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Special House panel should probe Trump dealings with Russia

House Intelligence Committee Chairman Rep. Devin Nunes, R-Calif.,

House Intelligence Committee Chairman Rep. Devin Nunes, R-Calif., right, accompanied by the committee's ranking member, Rep. Adam Schiff, D-Calif., talks to reporters, on Capitol Hill in Washington on Wednesday, March, 15, 2017. Credit: AP

The chairman of the congressional committee probing whether Russia’s meddling in the 2016 election was coordinated with Donald Trump’s campaign has now apologized to his colleagues for a partisan stunt. But Rep. Devin Nunes, a California Republican, can’t restore the credibility of his committee.

On Wednesday afternoon, without informing his members, Nunes held a news conference and then visited the White House to advise the president that he learned about surveillance at Trump Tower that may have incidentally collected information about those on the president-elect’s transition team.

He provided no evidence, proved nothing and now says he doesn’t know for sure it happened.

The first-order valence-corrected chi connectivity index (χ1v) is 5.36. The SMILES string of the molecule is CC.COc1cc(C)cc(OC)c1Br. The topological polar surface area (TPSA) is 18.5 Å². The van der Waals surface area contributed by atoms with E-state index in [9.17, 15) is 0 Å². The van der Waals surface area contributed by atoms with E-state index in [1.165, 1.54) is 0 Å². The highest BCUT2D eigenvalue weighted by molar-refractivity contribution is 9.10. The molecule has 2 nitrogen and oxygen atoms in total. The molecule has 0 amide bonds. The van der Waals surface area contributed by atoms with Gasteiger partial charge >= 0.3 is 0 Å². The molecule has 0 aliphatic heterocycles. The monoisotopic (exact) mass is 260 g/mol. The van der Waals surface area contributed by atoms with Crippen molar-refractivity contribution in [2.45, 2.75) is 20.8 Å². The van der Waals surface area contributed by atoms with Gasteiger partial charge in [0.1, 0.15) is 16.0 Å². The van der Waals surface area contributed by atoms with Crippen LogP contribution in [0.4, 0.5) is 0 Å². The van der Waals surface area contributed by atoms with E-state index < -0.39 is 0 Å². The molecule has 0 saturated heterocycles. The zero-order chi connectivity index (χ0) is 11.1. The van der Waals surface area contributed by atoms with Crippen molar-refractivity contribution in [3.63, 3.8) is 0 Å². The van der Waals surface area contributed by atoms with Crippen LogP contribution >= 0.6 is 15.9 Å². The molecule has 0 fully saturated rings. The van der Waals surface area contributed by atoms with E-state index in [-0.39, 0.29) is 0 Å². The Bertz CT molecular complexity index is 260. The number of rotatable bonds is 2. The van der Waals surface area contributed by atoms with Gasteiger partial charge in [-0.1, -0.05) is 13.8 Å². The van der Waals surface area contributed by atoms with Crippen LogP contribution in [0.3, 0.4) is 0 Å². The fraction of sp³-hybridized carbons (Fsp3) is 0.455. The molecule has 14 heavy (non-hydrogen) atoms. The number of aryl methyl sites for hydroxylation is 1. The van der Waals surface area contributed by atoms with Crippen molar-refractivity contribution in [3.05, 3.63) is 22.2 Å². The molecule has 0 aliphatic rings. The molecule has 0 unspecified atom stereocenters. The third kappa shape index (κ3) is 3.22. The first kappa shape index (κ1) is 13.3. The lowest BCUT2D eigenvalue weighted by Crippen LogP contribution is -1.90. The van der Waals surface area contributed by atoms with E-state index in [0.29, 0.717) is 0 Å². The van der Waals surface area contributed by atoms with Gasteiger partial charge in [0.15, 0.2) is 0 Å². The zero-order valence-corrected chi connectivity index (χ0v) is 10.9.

But Nunes’ unorthodox move allowed the president to claim he was “somewhat” vindicated for his widely denounced tweet that Barack Obama wiretapped his phone and was a bad or sick person.

As we learned Monday from FBI Director James Comey, there is a criminal investigation underway to determine whether there was collusion between the campaign and operatives for the Kremlin. But Congress, as Nunes forgot, is an independent branch of government that oversees the executive branch, including the FBI. Nunes declined to answer a question Thursday about whether it was actually the White House that gave him this new “intelligence.”

Right now, conspiracy theories abound and the nation needs some facts. Were Team Trump communications picked up in an unrelated foreign surveillance probe and then deliberately leaked by the Obama administration? Were there illegal contacts between Team Trump and Russian operatives?

Trump is not vindicated, but Nunes, a senior member of the transition team, can no longer be trusted to lead an independent, bipartisan probe. The House of Representatives must create a special committee take over this major investigation. — The editorial board


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